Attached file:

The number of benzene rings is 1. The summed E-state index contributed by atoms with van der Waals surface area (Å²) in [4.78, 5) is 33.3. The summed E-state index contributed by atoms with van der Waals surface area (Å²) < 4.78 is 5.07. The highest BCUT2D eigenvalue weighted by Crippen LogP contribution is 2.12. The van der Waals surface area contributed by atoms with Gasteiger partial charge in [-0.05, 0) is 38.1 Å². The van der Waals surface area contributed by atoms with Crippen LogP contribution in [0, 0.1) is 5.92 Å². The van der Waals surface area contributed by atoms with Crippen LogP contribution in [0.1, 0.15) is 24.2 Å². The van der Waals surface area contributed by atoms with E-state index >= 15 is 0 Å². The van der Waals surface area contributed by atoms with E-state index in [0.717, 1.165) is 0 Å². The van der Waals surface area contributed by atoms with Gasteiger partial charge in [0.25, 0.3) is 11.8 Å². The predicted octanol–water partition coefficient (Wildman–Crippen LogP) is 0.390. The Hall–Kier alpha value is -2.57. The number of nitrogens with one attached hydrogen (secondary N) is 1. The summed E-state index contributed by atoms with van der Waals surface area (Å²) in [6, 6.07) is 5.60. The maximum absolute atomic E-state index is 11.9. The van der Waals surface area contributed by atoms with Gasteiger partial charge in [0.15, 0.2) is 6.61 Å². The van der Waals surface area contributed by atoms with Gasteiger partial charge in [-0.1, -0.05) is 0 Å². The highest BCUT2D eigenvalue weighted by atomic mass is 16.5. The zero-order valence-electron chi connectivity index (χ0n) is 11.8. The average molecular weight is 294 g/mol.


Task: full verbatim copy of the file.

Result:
The number of benzene rings is 1. The summed E-state index contributed by atoms with van der Waals surface area (Å²) in [4.78, 5) is 33.3. The summed E-state index contributed by atoms with van der Waals surface area (Å²) < 4.78 is 5.07. The highest BCUT2D eigenvalue weighted by Crippen LogP contribution is 2.12. The van der Waals surface area contributed by atoms with Gasteiger partial charge in [-0.05, 0) is 38.1 Å². The van der Waals surface area contributed by atoms with Crippen LogP contribution in [0, 0.1) is 5.92 Å². The van der Waals surface area contributed by atoms with Crippen LogP contribution in [0.1, 0.15) is 24.2 Å². The van der Waals surface area contributed by atoms with E-state index >= 15 is 0 Å². The van der Waals surface area contributed by atoms with E-state index in [0.717, 1.165) is 0 Å². The van der Waals surface area contributed by atoms with Gasteiger partial charge in [0.25, 0.3) is 11.8 Å². The predicted octanol–water partition coefficient (Wildman–Crippen LogP) is 0.390. The Hall–Kier alpha value is -2.57. The number of nitrogens with one attached hydrogen (secondary N) is 1. The summed E-state index contributed by atoms with van der Waals surface area (Å²) in [6, 6.07) is 5.60. The maximum absolute atomic E-state index is 11.9. The van der Waals surface area contributed by atoms with Gasteiger partial charge in [0.15, 0.2) is 6.61 Å². The van der Waals surface area contributed by atoms with Gasteiger partial charge in [-0.1, -0.05) is 0 Å². The highest BCUT2D eigenvalue weighted by atomic mass is 16.5. The zero-order valence-electron chi connectivity index (χ0n) is 11.8. The average molecular weight is 294 g/mol.